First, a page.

The iPhone and iPad have changed the way we game. Consoles collect more dust and the Nintendo DS has trouble keeping up with sales of the Apple’s gadgets, but we could do so much more.
Playing games with on-screen controls can’t compare to using a physical controller, especially for fast paced action games. It’s not going to get any better as iPad games mature, offering gameplay more akin to the fast twitch style found on the Xbox 360 and Playstation 3.
Forget every iOS 6 feature I said I want from Apple at WWDC 2012, I want native support for game controllers.
iPhone & iPad Games Begging for Controllers
Case in point, the N.O.V.A. 3 trailer, shown below, which essentially brings Halo to the iPad. My first thought when I saw this trailer was, ” Give me an iPad controller right now.”
N.O.V.A. 3 is just one of the games begging for a controller. Grand Theft Auto III, Modern Combat 3 and Max Payne are just a few of the iPad and iPhone games that would play better with a controller.
I spent a month playing games on the iPad with a controller using the beta of the OnLive iPad app, which is still missing in action without any explanation from Apple or OnLive. The experience of playing a PC version of Batman Arkham Asylum on the iPad is truly amazing. When gamers can focus on playing instead of keeping fingers on the right part of the screen the experience changes from frustration to fun in an instant.
Current iPad and iPhone Controllers
There are no shortage of controllers for the iPad and iPhone, but there is a shortage of games that work with the controllers because there is no built-in support in iOS for game controllers to work with any game.
OnLive iOS Game Controller
The OnLive game controller works with the OnLive iPad app that still has not been approved by Apple. The controller is on sale for $50 because it also connects to Android phones and tablets where the OnLive app is available. I’ve played games, console quality games, on the iPad with this controller and love the experience. OnLive processes the games on servers, not on the iPad, so the iPad needs an Internet connection, but I would gladly use this controller with any iOS game if it worked.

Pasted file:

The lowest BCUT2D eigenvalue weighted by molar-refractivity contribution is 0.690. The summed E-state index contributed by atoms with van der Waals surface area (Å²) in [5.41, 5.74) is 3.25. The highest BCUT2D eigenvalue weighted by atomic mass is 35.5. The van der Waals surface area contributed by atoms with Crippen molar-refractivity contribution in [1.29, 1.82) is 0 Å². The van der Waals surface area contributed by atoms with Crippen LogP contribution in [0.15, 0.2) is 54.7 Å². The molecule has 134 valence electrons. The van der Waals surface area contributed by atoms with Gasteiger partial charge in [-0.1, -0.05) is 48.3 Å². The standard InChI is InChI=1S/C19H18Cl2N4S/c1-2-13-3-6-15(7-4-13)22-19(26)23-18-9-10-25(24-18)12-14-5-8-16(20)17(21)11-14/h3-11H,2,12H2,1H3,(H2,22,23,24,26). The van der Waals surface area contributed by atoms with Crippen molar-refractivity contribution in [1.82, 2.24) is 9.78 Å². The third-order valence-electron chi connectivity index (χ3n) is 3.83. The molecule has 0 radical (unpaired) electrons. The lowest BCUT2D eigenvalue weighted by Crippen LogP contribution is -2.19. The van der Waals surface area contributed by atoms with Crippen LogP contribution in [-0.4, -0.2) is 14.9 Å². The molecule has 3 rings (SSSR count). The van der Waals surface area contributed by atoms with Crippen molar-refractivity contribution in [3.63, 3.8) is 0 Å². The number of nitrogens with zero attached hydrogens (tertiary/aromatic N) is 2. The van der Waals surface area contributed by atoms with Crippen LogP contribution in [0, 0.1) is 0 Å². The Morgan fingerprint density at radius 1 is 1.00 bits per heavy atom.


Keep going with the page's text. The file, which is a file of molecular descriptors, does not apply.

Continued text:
ROAM Mobile OS Game Controller
The ROAM Mobile OS Game controller claims that it works with iOS and has a tempting $40 retail price. Unfortunately there’s nowhere to buy it yet, and it is likely that the controller only works with apps that support it, instead of universal iPhone and iPad game support.
The $99 iCade game controller for the iPad isn’t so much a controller as it is arcade console for the iPad, but it still counts. The iCade boasts a collection of over two dozen iPad games and hundreds of retro games that support the retro looking controller, but they are mostly arcade games, not fast paced shooters like Max Payne.
The iCade Mobile controller connects to the iPhone and iPod Touch, essentially turning it into a longer PSP shaped iPhone gaming device. The iCade Mobile is $69.99 at GameStop and other retailers.
The iCade 8-Bitty is a perfect fit for playing Pac man and would be great for Mario on the iPhone if Nintendo ever woke up and released the classics for the iPhone. The 8-bitty is not available yet, but retails for $29.99 and works with the same games as the iCade.
The 60Beat Gamepad uses the headphone jack to control the iPhone and iPad, but it only works with 25 games now. The controller costs $50, which is high considering the amount of games it works with and the cord.
JoyPad iPhone App
JoyPad is an iPhone and iPod Touch App that turns an iPhone into a controller for the iPad. There are still no physical buttons, but it fits well in the hand and buttons can be much larger without interfering with game play.
Apple Working on an iPad and iPhone Controller
There are rumors that Apple is working on an iOS compatible controller, one that could connect to the iPhone and iPad and work natively with games.
If Apple is planning to introduce the iController at WWDC 2012 it could be the reason there is still no OnLive iPad app in the App store.
Apple has hired a number of gaming industry insiders who could be working on a physical controller for iPad games.
If Apple announces an iPad game controller at WWDC it would likely support all devices capable of running iOS 6, including the iPhone 5 and older iPads and iPhones.
Android tablets and phones running Android 4.0 already support gamepads via USB or Bluetooth, so this is one area of the smartphone and tablet race where Apple needs to catch up in 2012.
How much would you pay for an iPhone and iPad game controller?